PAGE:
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 Date: Mon, 07 Jan 2002 11:53:48 -0000
   From: "jerryveneman" <[log in to unmask]>
Subject: Abby

Hi people

My name is Jerry Veneman and I run the blaxploitation mailinglist
from yahoo.
I've got something you might be interested in.
I've started a petition together with actress Carol Speed to get the
long lost blaxploitationclassic "Abby" released on dvd.

Abby is the story of a black woman (Carol Speed) who is possessed by
an African demon. She then transforms from a nice minister's wife
into a foulmouthed monster. It's directed by William Girdler.
Warner Bros. took legal action against the film, because it was too
similar to "The Exorcist" and had it pulled from theaters after a
short two week run. In 1978 WB lost their lawsuit, but Abby was
never re-issued again.

Fans of this movie had to rely on blurry expensive bootlegs to see
this gem.

Leading actress Carol Speed (Black Samson, The Mack, Savage) already
signed the petition.
I would appreciate it if you can get as many people interested to
sign it.

To sign it, go to

http://www.petitiononline.com/Abby1/petition.html


Please send this to other people who are interested. We need as many
signatures as possible.

Thanks
Peace,
Jerry


p.s. Do you have any tips on who else I should contact for the
petition?

************************************************
Dr. Mikel J. Koven
Department of Theatre, Film and TV
University of Wales, Aberystwyth
Aberystwyth, Ceredigion
SY23 3RD
[log in to unmask]
*************************************************
----- Original Message -----
From: "Donald Larsson" <[log in to unmask]>
To: <[log in to unmask]>
Sent: Monday, January 07, 2002 5:54 PM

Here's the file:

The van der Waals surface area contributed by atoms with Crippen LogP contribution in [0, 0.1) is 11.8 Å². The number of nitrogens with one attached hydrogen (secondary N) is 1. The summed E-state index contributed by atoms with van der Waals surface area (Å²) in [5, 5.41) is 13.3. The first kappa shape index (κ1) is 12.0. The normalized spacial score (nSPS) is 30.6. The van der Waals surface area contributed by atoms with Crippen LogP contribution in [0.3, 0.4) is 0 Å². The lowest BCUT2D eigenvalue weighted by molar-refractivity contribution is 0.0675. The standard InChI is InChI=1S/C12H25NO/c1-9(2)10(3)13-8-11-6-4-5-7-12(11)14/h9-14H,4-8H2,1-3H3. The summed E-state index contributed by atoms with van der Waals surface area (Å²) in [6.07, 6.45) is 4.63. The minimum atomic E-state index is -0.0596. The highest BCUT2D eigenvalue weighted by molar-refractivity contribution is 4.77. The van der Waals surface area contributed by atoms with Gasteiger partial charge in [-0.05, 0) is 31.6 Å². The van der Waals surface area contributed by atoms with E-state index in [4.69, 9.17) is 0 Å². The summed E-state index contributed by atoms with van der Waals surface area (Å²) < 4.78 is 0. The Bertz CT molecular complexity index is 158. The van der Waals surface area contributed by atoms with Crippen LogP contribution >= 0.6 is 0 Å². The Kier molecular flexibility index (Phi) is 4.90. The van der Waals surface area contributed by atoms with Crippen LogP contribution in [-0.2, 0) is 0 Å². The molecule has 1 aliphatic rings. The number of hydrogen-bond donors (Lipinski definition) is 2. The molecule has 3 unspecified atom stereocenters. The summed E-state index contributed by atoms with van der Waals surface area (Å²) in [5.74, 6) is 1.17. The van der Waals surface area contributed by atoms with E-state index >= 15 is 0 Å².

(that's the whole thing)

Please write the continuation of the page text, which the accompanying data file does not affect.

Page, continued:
Subject: Re: films most frequently broadcast on TV ??


> Stanley Conrad wonders:
>
>
> > Does anyone know whether a list of the films most frequently broadcast
on TV
> > has been compiled, somewhere, by someone?
> >
> > I presume individual broadcast networks could come up with lists of
their
> > own most-frequents, but is there a way to get a more global picture?
> >
> > I suspect the question needs some kind of limits (e.g. geographic) so I
> > presume we're really interested in American film, broadcast by U.S.
> > television stations/networks.
> >
> > We're totally stumped here as to how we might proceed to track this info
> > down ...
>
> I'm not sure how to track it down either, but a few thoughts might help
> to set some limits:
>
> Network (ABC, CBS, NBC) broadcasts of "Movies of the Week" in place of
> regular series programming only began in the mid-1960s, aside from the
> occasional serialized Disney film on the various versions of the "World
> of Disney," and such special events as the annual showing of THE WIZARD
> OF OZ.  Aside from a few pre-cable "super-stations" like WOR, WGN and
> WTBS, I suspect that most programming of the most film showings will
> turn out to be local, up until the 1970s or later.  Of course, with the
> proliferation of cable and satellite channels (including subscription
> channels like HBO and pay-per-view), the question becomes a very
> different one!
>
> Local stations might broadcast the same film several times a week.  One
> NY station had an afternoon "Million Dollar Movie" that showed the
> same film at least once each day, Monday-Friday.  I suspect similar
> multiple broadcasts occured in other large markets.  Local stations,
> especially independents, might have two or three or more films
> broadcast in a day. Even network affiliates might have more morning,
> afternoon, and late-night film shows in the era before network
> programming took up most of the day and night.
>
> For a long time, the most frequently broadcast films were likely to be
> older movies whose copyright had lapsed (which accounts for the sudden
> proliferation and new popularity of IT'S A WONDERFUL LIFE by the late
> 1960s).  Horror and SF films, B Westerns (including such serial heroes
> as Hopalong Cassady, Roy Rogers and Gene Autrey), Tarzan movies, etc.
> often had their own special niches, such as the "Monster Chiller Horror
> Theater" parody by Second City TV, in many individual markets.
>
> And if you want to count short films, then Popeye cartoons and the
> Three Stooges may be in front of everything else!
>
> Don Larsson
>
>
> -----------------------------------------------------------
> Donald F. Larsson, English Department, AH 230
> Minnesota State University
> Mankato, MN  56001
>
> ----
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